Happy 4th of July all!! I am sad I don't get to barbecue and watch the fireworks with my friends and family.
Life is all about successes. I have figured that out now more than ever before. If I don’t enjoy the small things all the other big things will be way to overwhelming. This weekend I went to visit a friend so I could be around at least one American on the 4th of July. Well catching a taxi out to his village is not the easiest thing especially since they only come into town around 8-9am and leave around 11-12pm. I went to the taxi stand at 11 and started asking around to all the drivers who was going to Kyzyl-Tuu (Tav’s village). The first driver pointed in a random direction (Tav believes that they take joy in making foreigners go on a wild goose hunt for a taxi) and then I asked another driver who helped me find a car. As I sat in the taxi there were two young boys fighting for at least 15 minutes. No one was crying, so I just ignored it. Finally more people showed up (taxis here wait until the car is full to leave… that way they can get the most money possible because they charge by seat not by the whole car) and it looked as if we were going to leave. Wow there were a lot people. It ended up being 4 children and 6 adults. I had one of the children on my lap, which is common here. The greatest success was that I was able to communicat where I wanted to go, have a basic conversation with the women in the car about why I was in Kyrgyzstan and find Tav in his village only using Kyrgyz. I may not be very great at the language yet, but at least I can get what I want. That is a huge accomplishment.
Returning back home was just as big of an adventure. We headed out to where one catches taxis (hitching rides with cars going into town). There was not one to be found. We were trying to get out of the house at 7:45 to catch one by 8am and we were stopped to drink tea. Tav’s brother showed up and was going to At-Bashy as well so he helped us find a car. He stopped a guy on a horse and took the horse to a neighbor’s house to get us a ride there. We walked to his street as he started driving toward us the car died. Oh no… do I really want to get into this car? Turns out he ran out of gas. We had to wait for a little while he went somewhere to get some. As we waited 3 cars drove past with seats open that I could have gone with them. No, I’m in it for the adventure. After getting the car started again we were on our way. WAIT nope we were stopped by another person to catch a ride but he had more people back at his house that needed a ride as well. With only one seat left in the car I began to wonder if the car was going to be like it was on the way to Kyzyl-Tuu. Yes it was. Well I guess it was a little better… only 7 people this time. THEN (yes there is more) there was construction on the road. We stopped for a few minutes and the driver got out and started kicking the tires. I’m not sure what good that did, but I guess it made him feel better. We made it back to our village without any more problems until we ran out of gas on the way to my house. I just ended up paying the driver and then walking the rest of the way. The best part was that he only charged me 50 som when sometimes they can charged up to 70 som.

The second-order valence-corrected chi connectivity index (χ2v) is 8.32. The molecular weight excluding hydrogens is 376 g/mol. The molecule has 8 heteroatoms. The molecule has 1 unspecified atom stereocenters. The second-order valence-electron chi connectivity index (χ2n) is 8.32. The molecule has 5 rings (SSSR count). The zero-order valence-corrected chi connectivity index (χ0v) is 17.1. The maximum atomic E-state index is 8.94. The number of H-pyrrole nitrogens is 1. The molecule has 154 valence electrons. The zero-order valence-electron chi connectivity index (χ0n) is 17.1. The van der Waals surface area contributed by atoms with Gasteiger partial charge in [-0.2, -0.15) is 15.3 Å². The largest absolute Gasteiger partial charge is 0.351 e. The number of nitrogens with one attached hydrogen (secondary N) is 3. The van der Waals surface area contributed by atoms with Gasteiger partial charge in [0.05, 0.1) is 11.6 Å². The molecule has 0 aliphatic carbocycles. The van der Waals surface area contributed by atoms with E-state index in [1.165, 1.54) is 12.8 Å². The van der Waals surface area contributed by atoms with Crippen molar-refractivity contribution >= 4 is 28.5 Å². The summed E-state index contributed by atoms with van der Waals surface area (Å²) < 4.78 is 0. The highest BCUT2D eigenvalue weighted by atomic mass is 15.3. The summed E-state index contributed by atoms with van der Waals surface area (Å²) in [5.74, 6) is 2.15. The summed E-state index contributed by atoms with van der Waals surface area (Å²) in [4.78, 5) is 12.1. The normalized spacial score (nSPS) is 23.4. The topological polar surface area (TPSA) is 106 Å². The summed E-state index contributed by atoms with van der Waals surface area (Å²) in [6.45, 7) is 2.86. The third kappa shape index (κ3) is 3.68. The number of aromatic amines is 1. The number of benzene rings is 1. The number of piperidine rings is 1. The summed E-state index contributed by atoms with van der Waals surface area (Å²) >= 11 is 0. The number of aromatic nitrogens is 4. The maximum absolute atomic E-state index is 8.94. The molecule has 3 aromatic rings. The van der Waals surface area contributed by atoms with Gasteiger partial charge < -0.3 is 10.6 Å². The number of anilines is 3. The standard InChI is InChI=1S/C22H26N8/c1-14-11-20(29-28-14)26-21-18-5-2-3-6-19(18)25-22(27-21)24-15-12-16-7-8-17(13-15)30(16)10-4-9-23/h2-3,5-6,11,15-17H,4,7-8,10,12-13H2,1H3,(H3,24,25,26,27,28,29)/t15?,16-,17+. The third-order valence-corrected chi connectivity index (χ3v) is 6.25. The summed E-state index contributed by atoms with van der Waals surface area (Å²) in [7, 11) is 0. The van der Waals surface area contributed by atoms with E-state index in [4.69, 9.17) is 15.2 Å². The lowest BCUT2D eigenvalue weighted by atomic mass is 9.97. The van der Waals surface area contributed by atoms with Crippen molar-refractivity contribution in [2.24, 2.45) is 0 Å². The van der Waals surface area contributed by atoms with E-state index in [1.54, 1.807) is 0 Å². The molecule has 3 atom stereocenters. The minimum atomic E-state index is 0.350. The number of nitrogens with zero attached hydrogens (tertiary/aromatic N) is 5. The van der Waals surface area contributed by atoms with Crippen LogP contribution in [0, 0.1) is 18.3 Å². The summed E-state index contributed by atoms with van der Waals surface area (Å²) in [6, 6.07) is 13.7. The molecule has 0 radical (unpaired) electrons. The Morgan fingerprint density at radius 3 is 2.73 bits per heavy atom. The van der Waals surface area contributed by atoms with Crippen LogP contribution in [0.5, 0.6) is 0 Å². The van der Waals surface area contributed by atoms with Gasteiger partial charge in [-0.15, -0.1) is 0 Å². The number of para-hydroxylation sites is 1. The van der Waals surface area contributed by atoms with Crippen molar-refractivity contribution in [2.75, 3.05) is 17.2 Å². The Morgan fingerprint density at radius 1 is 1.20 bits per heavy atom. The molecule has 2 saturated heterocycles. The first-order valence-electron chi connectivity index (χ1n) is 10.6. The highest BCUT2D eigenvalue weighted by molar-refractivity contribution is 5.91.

Life is good. For the past two days we haven’t had any power. In Tav’s village it came back on last night for a few hours (just enough time to watch Germany destroy Argentina). It is supposed to be turned back on now (says my host mom). I don’t mind that it’s out during the day but it’s hard at night because it is so dark. Just another adventure to remember back on!